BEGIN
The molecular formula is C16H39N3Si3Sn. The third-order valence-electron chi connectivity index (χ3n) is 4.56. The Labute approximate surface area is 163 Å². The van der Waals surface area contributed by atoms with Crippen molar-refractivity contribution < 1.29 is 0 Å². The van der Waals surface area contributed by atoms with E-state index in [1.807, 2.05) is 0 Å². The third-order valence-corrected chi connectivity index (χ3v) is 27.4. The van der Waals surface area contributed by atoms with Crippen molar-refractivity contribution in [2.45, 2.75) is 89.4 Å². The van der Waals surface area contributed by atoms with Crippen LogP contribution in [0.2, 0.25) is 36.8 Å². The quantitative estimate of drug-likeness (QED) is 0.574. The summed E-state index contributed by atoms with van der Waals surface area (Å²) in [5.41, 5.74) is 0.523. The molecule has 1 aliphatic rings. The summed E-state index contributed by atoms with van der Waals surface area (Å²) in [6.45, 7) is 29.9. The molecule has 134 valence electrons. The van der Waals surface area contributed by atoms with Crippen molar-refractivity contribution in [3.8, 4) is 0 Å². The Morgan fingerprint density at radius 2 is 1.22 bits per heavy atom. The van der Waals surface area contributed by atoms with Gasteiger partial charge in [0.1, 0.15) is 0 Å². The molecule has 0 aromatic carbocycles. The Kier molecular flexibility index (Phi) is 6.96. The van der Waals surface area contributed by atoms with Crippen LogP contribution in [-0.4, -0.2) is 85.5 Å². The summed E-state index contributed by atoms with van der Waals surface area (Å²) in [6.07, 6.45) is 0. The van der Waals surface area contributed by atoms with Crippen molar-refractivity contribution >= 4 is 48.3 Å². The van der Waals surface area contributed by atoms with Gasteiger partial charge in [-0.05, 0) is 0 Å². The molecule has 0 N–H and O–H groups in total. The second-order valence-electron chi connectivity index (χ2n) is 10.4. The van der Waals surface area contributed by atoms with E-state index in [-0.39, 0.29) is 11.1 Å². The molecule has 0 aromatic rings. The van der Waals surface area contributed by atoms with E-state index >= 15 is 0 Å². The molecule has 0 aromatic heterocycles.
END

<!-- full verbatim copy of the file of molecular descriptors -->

The molecular formula is C16H39N3Si3Sn. The third-order valence-electron chi connectivity index (χ3n) is 4.56. The Labute approximate surface area is 163 Å². The van der Waals surface area contributed by atoms with Crippen molar-refractivity contribution < 1.29 is 0 Å². The van der Waals surface area contributed by atoms with E-state index in [1.807, 2.05) is 0 Å². The third-order valence-corrected chi connectivity index (χ3v) is 27.4. The van der Waals surface area contributed by atoms with Crippen molar-refractivity contribution in [2.45, 2.75) is 89.4 Å². The van der Waals surface area contributed by atoms with Crippen LogP contribution in [0.2, 0.25) is 36.8 Å². The quantitative estimate of drug-likeness (QED) is 0.574. The summed E-state index contributed by atoms with van der Waals surface area (Å²) in [5.41, 5.74) is 0.523. The molecule has 1 aliphatic rings. The summed E-state index contributed by atoms with van der Waals surface area (Å²) in [6.45, 7) is 29.9. The molecule has 134 valence electrons. The van der Waals surface area contributed by atoms with Crippen molar-refractivity contribution in [3.8, 4) is 0 Å². The Morgan fingerprint density at radius 2 is 1.22 bits per heavy atom. The van der Waals surface area contributed by atoms with Gasteiger partial charge in [0.1, 0.15) is 0 Å². The molecule has 0 aromatic carbocycles. The Kier molecular flexibility index (Phi) is 6.96. The van der Waals surface area contributed by atoms with Crippen LogP contribution in [-0.4, -0.2) is 85.5 Å². The summed E-state index contributed by atoms with van der Waals surface area (Å²) in [6.07, 6.45) is 0. The van der Waals surface area contributed by atoms with Crippen molar-refractivity contribution >= 4 is 48.3 Å². The van der Waals surface area contributed by atoms with Gasteiger partial charge in [-0.05, 0) is 0 Å². The molecule has 0 N–H and O–H groups in total. The second-order valence-electron chi connectivity index (χ2n) is 10.4. The van der Waals surface area contributed by atoms with E-state index in [-0.39, 0.29) is 11.1 Å². The molecule has 0 aromatic rings. The van der Waals surface area contributed by atoms with E-state index >= 15 is 0 Å². The molecule has 0 aromatic heterocycles.